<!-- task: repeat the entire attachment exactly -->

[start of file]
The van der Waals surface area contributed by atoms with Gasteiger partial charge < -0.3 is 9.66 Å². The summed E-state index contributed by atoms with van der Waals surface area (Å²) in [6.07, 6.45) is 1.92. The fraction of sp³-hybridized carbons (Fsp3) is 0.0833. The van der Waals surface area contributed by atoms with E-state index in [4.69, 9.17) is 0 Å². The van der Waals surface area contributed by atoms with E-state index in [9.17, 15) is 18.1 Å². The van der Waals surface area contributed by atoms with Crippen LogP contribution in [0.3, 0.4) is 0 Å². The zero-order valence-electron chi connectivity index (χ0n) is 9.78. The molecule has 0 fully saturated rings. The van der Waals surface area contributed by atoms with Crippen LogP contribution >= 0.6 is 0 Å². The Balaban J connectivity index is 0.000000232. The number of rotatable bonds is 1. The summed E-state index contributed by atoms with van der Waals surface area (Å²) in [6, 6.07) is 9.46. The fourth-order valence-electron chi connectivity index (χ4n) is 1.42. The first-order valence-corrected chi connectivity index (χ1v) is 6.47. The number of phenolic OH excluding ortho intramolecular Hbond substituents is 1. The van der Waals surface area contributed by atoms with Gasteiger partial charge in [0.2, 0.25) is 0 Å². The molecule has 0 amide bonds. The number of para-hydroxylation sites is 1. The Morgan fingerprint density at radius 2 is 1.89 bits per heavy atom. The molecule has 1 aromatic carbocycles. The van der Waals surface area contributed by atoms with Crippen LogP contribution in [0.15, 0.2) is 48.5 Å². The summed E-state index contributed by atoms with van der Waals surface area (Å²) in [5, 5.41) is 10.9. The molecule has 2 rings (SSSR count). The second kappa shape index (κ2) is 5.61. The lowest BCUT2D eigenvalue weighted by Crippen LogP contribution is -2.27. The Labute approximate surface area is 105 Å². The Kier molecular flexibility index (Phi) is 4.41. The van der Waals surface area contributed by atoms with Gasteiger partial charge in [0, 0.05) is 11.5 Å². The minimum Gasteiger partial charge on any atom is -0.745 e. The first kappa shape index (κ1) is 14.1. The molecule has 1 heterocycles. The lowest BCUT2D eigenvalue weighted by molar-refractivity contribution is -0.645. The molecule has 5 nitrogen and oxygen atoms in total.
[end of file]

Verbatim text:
The van der Waals surface area contributed by atoms with Gasteiger partial charge < -0.3 is 9.66 Å². The summed E-state index contributed by atoms with van der Waals surface area (Å²) in [6.07, 6.45) is 1.92. The fraction of sp³-hybridized carbons (Fsp3) is 0.0833. The van der Waals surface area contributed by atoms with E-state index in [4.69, 9.17) is 0 Å². The van der Waals surface area contributed by atoms with E-state index in [9.17, 15) is 18.1 Å². The van der Waals surface area contributed by atoms with Crippen LogP contribution in [0.3, 0.4) is 0 Å². The zero-order valence-electron chi connectivity index (χ0n) is 9.78. The molecule has 0 fully saturated rings. The van der Waals surface area contributed by atoms with Crippen LogP contribution >= 0.6 is 0 Å². The Balaban J connectivity index is 0.000000232. The number of rotatable bonds is 1. The summed E-state index contributed by atoms with van der Waals surface area (Å²) in [6, 6.07) is 9.46. The fourth-order valence-electron chi connectivity index (χ4n) is 1.42. The first-order valence-corrected chi connectivity index (χ1v) is 6.47. The number of phenolic OH excluding ortho intramolecular Hbond substituents is 1. The van der Waals surface area contributed by atoms with Gasteiger partial charge in [0.2, 0.25) is 0 Å². The molecule has 0 amide bonds. The number of para-hydroxylation sites is 1. The Morgan fingerprint density at radius 2 is 1.89 bits per heavy atom. The molecule has 1 aromatic carbocycles. The van der Waals surface area contributed by atoms with Crippen LogP contribution in [0.15, 0.2) is 48.5 Å². The summed E-state index contributed by atoms with van der Waals surface area (Å²) in [5, 5.41) is 10.9. The molecule has 2 rings (SSSR count). The second kappa shape index (κ2) is 5.61. The lowest BCUT2D eigenvalue weighted by Crippen LogP contribution is -2.27. The Labute approximate surface area is 105 Å². The Kier molecular flexibility index (Phi) is 4.41. The van der Waals surface area contributed by atoms with Gasteiger partial charge in [0, 0.05) is 11.5 Å². The minimum Gasteiger partial charge on any atom is -0.745 e. The first kappa shape index (κ1) is 14.1. The molecule has 1 heterocycles. The lowest BCUT2D eigenvalue weighted by molar-refractivity contribution is -0.645. The molecule has 5 nitrogen and oxygen atoms in total.